• What measures have been taken to ensure anonymity, confidentiality, and security of personal information concerning research participants? Are these appropriate to the research? Are these realistic?

• Who will have access to the data?

• How long will data/recordings/samples be held? Does this take into account any intended future use?

• How will they be stored?


4) Supporting Documentation

• Are relevant supporting documents included? (e.g. information sheets, consent forms, interview schedules or interview topic guides, non-standardised questionnaires etc.)

• Are materials for participants clear and free from technical terms, jargon and abbreviations as far as possible to enable participants to give their ‘fully’ informed consent to take part in the research?

• Are the materials appropriate for the intended audience (e.g. children and young people)?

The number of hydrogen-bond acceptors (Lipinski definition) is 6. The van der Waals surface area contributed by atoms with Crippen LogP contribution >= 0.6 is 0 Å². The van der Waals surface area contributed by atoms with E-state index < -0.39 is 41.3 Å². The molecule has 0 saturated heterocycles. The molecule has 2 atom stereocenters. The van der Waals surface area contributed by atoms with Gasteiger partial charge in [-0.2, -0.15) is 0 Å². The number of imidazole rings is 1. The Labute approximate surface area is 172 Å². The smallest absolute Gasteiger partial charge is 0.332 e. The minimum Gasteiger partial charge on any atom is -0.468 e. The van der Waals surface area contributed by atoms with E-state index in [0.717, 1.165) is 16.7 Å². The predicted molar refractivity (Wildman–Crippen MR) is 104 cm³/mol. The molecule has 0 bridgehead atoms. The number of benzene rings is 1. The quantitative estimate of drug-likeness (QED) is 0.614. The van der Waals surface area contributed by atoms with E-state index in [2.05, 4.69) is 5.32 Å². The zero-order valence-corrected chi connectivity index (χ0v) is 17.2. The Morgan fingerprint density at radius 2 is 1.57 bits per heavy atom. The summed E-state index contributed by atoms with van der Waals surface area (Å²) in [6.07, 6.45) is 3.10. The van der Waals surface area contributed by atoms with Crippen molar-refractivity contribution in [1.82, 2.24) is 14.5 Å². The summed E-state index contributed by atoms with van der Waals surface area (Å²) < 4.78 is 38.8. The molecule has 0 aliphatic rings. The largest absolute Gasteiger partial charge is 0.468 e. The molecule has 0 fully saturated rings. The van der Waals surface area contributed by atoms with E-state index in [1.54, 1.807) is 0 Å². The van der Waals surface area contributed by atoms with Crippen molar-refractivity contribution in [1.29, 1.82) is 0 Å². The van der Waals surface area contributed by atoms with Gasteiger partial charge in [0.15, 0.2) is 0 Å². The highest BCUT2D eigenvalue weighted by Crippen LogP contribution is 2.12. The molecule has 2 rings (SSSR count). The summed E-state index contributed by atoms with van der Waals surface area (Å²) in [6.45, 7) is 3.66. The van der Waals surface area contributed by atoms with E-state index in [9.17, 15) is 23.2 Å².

• Is it clear to participants in the information sheet:

- whether their data will be anonymous/confidential/aggregated?

- how to withdraw?

- what is being asked of them and what they are contributing to?

- what their data will be used for and any potential future use?

- how the data will be managed?

- how to complain if they wish to do so?

- who is leading the research and how to get in contact with them?


5) General Considerations

• Is there enough detail in the application?

• Are the dignity, rights, safety, and well-being of participants considered?

• Will the researcher be safe? Is there a procedure in place for risks to the researcher?

• Does the research have any implications for the reputation of the University?

• Are there any obvious gaps, ambiguities, or uncertainties in how the research will be carried out?